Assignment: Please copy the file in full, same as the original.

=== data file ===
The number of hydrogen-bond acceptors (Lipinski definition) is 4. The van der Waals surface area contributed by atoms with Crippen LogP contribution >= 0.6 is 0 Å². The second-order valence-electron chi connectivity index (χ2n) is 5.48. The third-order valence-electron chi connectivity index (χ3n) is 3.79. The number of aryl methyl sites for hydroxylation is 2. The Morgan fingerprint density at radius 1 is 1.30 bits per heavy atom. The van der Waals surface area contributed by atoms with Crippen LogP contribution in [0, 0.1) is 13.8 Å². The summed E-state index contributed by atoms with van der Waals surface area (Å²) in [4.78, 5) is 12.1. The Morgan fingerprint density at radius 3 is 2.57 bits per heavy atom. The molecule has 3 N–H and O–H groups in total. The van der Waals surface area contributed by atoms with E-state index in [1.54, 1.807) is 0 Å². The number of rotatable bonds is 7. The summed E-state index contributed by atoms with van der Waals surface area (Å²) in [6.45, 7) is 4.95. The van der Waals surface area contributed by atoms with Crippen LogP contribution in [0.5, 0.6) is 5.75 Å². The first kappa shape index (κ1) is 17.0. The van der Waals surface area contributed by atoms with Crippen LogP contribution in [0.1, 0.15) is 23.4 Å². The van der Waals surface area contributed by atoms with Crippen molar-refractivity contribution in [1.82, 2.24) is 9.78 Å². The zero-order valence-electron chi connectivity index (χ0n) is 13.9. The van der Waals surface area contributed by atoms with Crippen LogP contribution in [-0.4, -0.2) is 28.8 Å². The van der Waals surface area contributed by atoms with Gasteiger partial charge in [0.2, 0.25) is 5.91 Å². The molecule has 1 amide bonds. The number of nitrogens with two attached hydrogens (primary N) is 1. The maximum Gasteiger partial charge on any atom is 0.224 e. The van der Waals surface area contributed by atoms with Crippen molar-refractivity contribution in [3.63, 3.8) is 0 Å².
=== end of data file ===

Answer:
The number of hydrogen-bond acceptors (Lipinski definition) is 4. The van der Waals surface area contributed by atoms with Crippen LogP contribution >= 0.6 is 0 Å². The second-order valence-electron chi connectivity index (χ2n) is 5.48. The third-order valence-electron chi connectivity index (χ3n) is 3.79. The number of aryl methyl sites for hydroxylation is 2. The Morgan fingerprint density at radius 1 is 1.30 bits per heavy atom. The van der Waals surface area contributed by atoms with Crippen LogP contribution in [0, 0.1) is 13.8 Å². The summed E-state index contributed by atoms with van der Waals surface area (Å²) in [4.78, 5) is 12.1. The Morgan fingerprint density at radius 3 is 2.57 bits per heavy atom. The molecule has 3 N–H and O–H groups in total. The van der Waals surface area contributed by atoms with E-state index in [1.54, 1.807) is 0 Å². The number of rotatable bonds is 7. The summed E-state index contributed by atoms with van der Waals surface area (Å²) in [6.45, 7) is 4.95. The van der Waals surface area contributed by atoms with Crippen LogP contribution in [0.5, 0.6) is 5.75 Å². The first kappa shape index (κ1) is 17.0. The van der Waals surface area contributed by atoms with Crippen LogP contribution in [0.1, 0.15) is 23.4 Å². The van der Waals surface area contributed by atoms with Crippen molar-refractivity contribution in [1.82, 2.24) is 9.78 Å². The zero-order valence-electron chi connectivity index (χ0n) is 13.9. The van der Waals surface area contributed by atoms with Crippen LogP contribution in [-0.4, -0.2) is 28.8 Å². The van der Waals surface area contributed by atoms with Gasteiger partial charge in [0.2, 0.25) is 5.91 Å². The molecule has 1 amide bonds. The number of nitrogens with two attached hydrogens (primary N) is 1. The maximum Gasteiger partial charge on any atom is 0.224 e. The van der Waals surface area contributed by atoms with Crippen molar-refractivity contribution in [3.63, 3.8) is 0 Å².